From the earliest days of industrialization, artists were captivated by the novel, unfamiliar worlds of machinery and mining, iron forging and textile manufacturing—the basis of Britain’s prosperity. Around 1900, many artists found gritty beauty in London and other cities, including Cardiff, which was notable for steel production and the shipping of coal. Centered upon a monumental, visionary canvas—Steelworks, Cardiff, at Night, painted by the American artist Lionel Walden in 1895–97—the fourth section contains works that examine the impact of the Industrial Revolution and the advent of modern life in Britain. Walden translated the sheer mechanical power of a steel mill into a fearsome nocturnal inferno.
Foreign artists like Claude Monet and Leon de Smet came to Britain to paint, attracted by the unprecedented foggy effects produced by the air pollution from burning coal. Their Impressionist views of London bridges are compared in the fifth section of the exhibition to works by British artists who were inspired not only by these artists’ renderings of the atmospheric local fogs but also by the brighter, more buoyant Impressionist views of the French coast. Here are found works by modernist painters such as Frank Brangwyn, Laura Knight, and Augustus John.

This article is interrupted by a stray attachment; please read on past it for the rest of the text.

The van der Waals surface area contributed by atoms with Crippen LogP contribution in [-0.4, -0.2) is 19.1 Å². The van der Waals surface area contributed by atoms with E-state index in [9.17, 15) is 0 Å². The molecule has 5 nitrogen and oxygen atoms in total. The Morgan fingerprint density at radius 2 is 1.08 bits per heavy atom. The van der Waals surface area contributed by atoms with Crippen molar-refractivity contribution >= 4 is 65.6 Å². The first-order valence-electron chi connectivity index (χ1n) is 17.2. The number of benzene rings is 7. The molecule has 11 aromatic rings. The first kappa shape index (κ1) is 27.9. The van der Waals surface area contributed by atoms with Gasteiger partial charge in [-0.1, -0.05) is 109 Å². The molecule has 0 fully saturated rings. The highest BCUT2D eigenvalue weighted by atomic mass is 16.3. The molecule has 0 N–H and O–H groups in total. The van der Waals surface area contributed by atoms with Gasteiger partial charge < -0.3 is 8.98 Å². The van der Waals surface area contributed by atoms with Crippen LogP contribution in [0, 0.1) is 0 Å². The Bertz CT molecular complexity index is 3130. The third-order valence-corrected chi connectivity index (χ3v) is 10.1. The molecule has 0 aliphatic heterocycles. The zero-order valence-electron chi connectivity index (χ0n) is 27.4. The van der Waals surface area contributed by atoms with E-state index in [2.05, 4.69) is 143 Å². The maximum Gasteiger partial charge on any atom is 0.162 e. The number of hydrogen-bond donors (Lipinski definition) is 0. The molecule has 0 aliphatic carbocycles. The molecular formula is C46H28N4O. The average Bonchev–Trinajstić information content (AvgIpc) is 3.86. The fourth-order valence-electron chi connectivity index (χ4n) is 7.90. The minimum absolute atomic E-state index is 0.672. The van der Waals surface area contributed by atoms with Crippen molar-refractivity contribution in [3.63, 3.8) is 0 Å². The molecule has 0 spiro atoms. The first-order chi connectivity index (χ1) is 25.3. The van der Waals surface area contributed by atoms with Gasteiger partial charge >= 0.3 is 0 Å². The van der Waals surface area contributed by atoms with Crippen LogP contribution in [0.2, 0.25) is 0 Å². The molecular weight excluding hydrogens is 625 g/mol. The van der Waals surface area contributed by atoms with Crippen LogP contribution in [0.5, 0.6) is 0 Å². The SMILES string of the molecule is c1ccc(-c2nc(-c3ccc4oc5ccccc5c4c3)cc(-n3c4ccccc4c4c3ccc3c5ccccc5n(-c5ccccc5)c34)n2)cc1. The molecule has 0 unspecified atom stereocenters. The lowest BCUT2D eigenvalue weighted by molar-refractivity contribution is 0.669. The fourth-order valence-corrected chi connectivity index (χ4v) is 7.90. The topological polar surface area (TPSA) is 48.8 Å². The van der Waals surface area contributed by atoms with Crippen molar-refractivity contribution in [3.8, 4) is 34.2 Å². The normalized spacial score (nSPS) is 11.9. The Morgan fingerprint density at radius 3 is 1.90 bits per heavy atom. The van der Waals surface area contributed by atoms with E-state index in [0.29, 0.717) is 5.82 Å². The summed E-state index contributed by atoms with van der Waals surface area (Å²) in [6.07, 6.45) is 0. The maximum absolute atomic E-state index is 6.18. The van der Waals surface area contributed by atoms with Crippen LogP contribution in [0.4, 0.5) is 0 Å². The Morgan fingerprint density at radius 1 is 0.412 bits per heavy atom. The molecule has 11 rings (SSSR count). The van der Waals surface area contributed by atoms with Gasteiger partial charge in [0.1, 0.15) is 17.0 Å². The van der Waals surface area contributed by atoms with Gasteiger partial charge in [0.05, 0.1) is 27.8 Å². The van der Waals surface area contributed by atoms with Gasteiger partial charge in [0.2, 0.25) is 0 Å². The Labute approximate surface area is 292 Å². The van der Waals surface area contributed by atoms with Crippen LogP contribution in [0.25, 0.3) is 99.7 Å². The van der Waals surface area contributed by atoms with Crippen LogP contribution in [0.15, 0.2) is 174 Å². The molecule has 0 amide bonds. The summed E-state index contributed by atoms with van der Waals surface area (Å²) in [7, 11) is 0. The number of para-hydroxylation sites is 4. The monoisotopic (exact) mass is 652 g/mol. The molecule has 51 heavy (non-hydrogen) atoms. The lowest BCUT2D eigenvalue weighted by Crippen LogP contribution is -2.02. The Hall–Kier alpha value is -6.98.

The closing section examines the Neo-Romantic movement, which drew inspiration from the artistic project of the innovative nineteenth-century artist Samuel Palmer (1805–1881) and emphasized the distinctiveness of the English countryside and its monuments. The movement celebrated the land and its inhabitants, as seen in Cedric Morris’s Stoke by Nayland Church (1940) or Graham Sutherland’s Road at Porthclais with Setting Sun (1975), which combines the English pastoral tradition with a keen understanding of developments in European modernism. It also anticipated the “green” movement of the late twentieth century. David Nash’s Ash Dome (2000) concludes the exhibition with photographs of an architectural creation and monument of land art, composed of living ash trees. Developed over decades, from 1977 until the present, it celebrates the power of living nature to endure.